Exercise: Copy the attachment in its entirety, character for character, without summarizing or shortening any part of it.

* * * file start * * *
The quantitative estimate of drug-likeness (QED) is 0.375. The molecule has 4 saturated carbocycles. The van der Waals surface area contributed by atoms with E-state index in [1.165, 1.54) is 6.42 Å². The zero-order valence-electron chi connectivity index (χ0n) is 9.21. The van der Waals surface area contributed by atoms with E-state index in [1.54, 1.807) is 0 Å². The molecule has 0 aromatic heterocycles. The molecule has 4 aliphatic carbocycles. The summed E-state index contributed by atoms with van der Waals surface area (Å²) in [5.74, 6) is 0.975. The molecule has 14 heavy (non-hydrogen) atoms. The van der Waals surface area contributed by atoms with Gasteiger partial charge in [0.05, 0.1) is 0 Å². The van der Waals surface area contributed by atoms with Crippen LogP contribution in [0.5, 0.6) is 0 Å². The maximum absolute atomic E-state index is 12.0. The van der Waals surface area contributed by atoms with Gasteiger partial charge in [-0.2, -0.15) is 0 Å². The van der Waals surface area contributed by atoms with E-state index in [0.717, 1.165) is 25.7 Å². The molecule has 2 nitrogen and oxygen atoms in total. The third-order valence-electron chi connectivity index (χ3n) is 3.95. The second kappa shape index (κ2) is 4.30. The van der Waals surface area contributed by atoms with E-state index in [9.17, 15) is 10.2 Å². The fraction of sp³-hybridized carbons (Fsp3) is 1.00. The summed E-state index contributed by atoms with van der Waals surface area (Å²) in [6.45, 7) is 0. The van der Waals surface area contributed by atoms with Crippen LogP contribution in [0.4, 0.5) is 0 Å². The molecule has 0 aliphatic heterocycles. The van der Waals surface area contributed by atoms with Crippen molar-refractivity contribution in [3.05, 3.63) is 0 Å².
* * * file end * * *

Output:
The quantitative estimate of drug-likeness (QED) is 0.375. The molecule has 4 saturated carbocycles. The van der Waals surface area contributed by atoms with E-state index in [1.165, 1.54) is 6.42 Å². The zero-order valence-electron chi connectivity index (χ0n) is 9.21. The van der Waals surface area contributed by atoms with E-state index in [1.54, 1.807) is 0 Å². The molecule has 0 aromatic heterocycles. The molecule has 4 aliphatic carbocycles. The summed E-state index contributed by atoms with van der Waals surface area (Å²) in [5.74, 6) is 0.975. The molecule has 14 heavy (non-hydrogen) atoms. The van der Waals surface area contributed by atoms with Gasteiger partial charge in [0.05, 0.1) is 0 Å². The van der Waals surface area contributed by atoms with Crippen LogP contribution in [0.5, 0.6) is 0 Å². The maximum absolute atomic E-state index is 12.0. The van der Waals surface area contributed by atoms with Gasteiger partial charge in [-0.2, -0.15) is 0 Å². The van der Waals surface area contributed by atoms with E-state index in [0.717, 1.165) is 25.7 Å². The molecule has 2 nitrogen and oxygen atoms in total. The third-order valence-electron chi connectivity index (χ3n) is 3.95. The second kappa shape index (κ2) is 4.30. The van der Waals surface area contributed by atoms with E-state index in [9.17, 15) is 10.2 Å². The fraction of sp³-hybridized carbons (Fsp3) is 1.00. The summed E-state index contributed by atoms with van der Waals surface area (Å²) in [6.45, 7) is 0. The van der Waals surface area contributed by atoms with Crippen LogP contribution in [0.4, 0.5) is 0 Å². The molecule has 0 aliphatic heterocycles. The van der Waals surface area contributed by atoms with Crippen molar-refractivity contribution in [3.05, 3.63) is 0 Å².